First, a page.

mke2fs -f /tmp/file 32768
            mkdir /mnt/test
            mount -o loop,debug,check=strict /tmp/file /mnt/test
            df /mnt/test
            ext2online -d -v /tmp/testfile
            df /mnt/test


       By using the debug and check=strict options to mount, as well as the -d
       and -v flags to ext2online, we will see the user-space status messages,
       and the kernel messages will be logged by syslog.



WARNING

       Note that resizing a mounted filesystem is inherently dangerous and may
       corrupt filesystems, although no errors resulting  in  data  loss  have
       ever  been  reported  to  the author.  In theory online resizing should
       work fine with arbitrarily large filesystems, but it has not  yet  been
       tested  by  the author on a filesystem larger than 11GB.  Use with cau-
       tion.  Backups are always a good idea, because your disk  may  fail  at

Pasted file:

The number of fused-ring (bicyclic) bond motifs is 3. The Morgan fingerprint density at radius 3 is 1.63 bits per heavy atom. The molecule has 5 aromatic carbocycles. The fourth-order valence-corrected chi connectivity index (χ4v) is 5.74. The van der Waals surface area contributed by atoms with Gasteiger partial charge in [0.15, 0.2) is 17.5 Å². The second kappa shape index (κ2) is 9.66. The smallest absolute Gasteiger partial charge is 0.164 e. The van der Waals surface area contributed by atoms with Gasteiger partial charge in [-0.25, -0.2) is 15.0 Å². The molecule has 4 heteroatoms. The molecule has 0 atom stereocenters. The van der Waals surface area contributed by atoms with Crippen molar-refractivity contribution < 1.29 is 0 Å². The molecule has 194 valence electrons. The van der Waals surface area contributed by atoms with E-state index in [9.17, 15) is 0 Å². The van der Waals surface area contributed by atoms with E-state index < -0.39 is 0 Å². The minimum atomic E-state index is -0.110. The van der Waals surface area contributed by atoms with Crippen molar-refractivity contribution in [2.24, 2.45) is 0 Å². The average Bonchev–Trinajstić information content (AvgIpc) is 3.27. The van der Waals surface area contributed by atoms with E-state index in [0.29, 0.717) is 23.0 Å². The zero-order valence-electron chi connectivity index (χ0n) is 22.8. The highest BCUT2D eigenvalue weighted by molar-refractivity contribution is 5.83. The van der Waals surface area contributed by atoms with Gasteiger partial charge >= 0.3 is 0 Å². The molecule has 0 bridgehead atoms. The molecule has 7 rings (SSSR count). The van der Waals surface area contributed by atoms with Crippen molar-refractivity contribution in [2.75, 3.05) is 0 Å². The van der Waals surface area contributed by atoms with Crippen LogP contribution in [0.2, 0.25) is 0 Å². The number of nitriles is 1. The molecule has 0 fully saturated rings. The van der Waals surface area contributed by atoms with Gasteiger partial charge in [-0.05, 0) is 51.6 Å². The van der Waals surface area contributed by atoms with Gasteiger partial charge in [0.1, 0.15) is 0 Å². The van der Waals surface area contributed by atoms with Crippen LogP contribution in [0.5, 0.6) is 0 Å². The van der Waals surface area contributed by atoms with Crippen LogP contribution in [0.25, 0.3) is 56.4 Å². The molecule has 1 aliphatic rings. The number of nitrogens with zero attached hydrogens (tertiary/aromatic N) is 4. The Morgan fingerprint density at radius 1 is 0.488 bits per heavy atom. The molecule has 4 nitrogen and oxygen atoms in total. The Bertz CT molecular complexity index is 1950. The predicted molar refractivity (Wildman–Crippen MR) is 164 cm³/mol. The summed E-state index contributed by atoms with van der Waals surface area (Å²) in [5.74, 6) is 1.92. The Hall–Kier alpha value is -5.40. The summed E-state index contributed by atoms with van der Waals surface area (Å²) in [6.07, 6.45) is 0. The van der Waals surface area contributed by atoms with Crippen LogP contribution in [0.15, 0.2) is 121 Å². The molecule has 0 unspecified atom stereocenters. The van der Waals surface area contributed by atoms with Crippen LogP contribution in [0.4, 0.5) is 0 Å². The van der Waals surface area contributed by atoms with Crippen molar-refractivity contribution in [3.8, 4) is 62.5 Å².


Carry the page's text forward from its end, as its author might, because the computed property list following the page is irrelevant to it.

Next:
any time, you delete files by accident, or your computer is struck by a
       meteor.



AUTHOR

       The ext2online program was written  by  Andreas  Dilger  <adilger@clus-
       terfs.com> using the ext2 resizing tools developed by Lennert Buytenhek
       <buytenh@gnu.org>.  The ext2online kernel patches are available as part
       of     the     GNU     ext2resize     package     at    <http://source-
       forge.org/projects/ext2resize/>.



BUGS

       There is a limit imposed on a single filesystem resize due to the  fact
       that  ext2online  does  not  use  triple-indirect blocks for the resize
       inode.  This should not affect most users of ext2online, as  the  limit
       is  about  60GB  larger  than  the current filesystem size for 1k block
       filesystems.



COPYRIGHT

       ext2online is (C) Copyright 1999, 2000, 2001 by Andreas Dilger and  may
       be distributed under the terms of the GNU General Public License.


SEE ALSO

       dumpe2fs(8) e2fsck(8) lvextend(8)



ext2online v1.1.18                 July 2002                     EXT2ONLINE(8)

Man(1) output converted with man2html